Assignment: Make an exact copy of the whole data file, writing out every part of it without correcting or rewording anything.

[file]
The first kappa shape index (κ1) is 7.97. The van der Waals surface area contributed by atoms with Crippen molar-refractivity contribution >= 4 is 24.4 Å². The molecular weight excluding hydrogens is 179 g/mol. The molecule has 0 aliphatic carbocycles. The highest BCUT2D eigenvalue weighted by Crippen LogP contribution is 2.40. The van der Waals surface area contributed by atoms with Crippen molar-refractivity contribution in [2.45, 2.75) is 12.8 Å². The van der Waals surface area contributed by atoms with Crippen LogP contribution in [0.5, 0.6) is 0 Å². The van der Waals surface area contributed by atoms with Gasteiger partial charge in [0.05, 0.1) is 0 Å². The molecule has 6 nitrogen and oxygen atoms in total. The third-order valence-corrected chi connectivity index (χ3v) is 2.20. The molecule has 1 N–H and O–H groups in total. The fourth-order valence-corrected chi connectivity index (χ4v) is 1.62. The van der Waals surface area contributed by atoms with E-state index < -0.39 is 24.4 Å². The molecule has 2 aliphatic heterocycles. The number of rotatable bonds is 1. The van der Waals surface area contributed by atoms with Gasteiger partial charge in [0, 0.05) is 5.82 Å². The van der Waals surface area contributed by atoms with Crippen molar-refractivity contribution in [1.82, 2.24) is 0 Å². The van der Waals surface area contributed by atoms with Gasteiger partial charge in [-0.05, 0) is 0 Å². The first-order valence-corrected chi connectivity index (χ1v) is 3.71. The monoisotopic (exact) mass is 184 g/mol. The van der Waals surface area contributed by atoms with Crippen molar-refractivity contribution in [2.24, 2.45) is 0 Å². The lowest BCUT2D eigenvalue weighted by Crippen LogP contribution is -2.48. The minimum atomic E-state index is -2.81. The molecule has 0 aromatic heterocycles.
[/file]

The first kappa shape index (κ1) is 7.97. The van der Waals surface area contributed by atoms with Crippen molar-refractivity contribution >= 4 is 24.4 Å². The molecular weight excluding hydrogens is 179 g/mol. The molecule has 0 aliphatic carbocycles. The highest BCUT2D eigenvalue weighted by Crippen LogP contribution is 2.40. The van der Waals surface area contributed by atoms with Crippen molar-refractivity contribution in [2.45, 2.75) is 12.8 Å². The van der Waals surface area contributed by atoms with Crippen LogP contribution in [0.5, 0.6) is 0 Å². The van der Waals surface area contributed by atoms with Gasteiger partial charge in [0.05, 0.1) is 0 Å². The molecule has 6 nitrogen and oxygen atoms in total. The third-order valence-corrected chi connectivity index (χ3v) is 2.20. The molecule has 1 N–H and O–H groups in total. The fourth-order valence-corrected chi connectivity index (χ4v) is 1.62. The van der Waals surface area contributed by atoms with E-state index < -0.39 is 24.4 Å². The molecule has 2 aliphatic heterocycles. The number of rotatable bonds is 1. The van der Waals surface area contributed by atoms with Gasteiger partial charge in [0, 0.05) is 5.82 Å². The van der Waals surface area contributed by atoms with Crippen molar-refractivity contribution in [1.82, 2.24) is 0 Å². The van der Waals surface area contributed by atoms with Gasteiger partial charge in [-0.05, 0) is 0 Å². The first-order valence-corrected chi connectivity index (χ1v) is 3.71. The monoisotopic (exact) mass is 184 g/mol. The van der Waals surface area contributed by atoms with Crippen molar-refractivity contribution in [2.24, 2.45) is 0 Å². The lowest BCUT2D eigenvalue weighted by Crippen LogP contribution is -2.48. The minimum atomic E-state index is -2.81. The molecule has 0 aromatic heterocycles.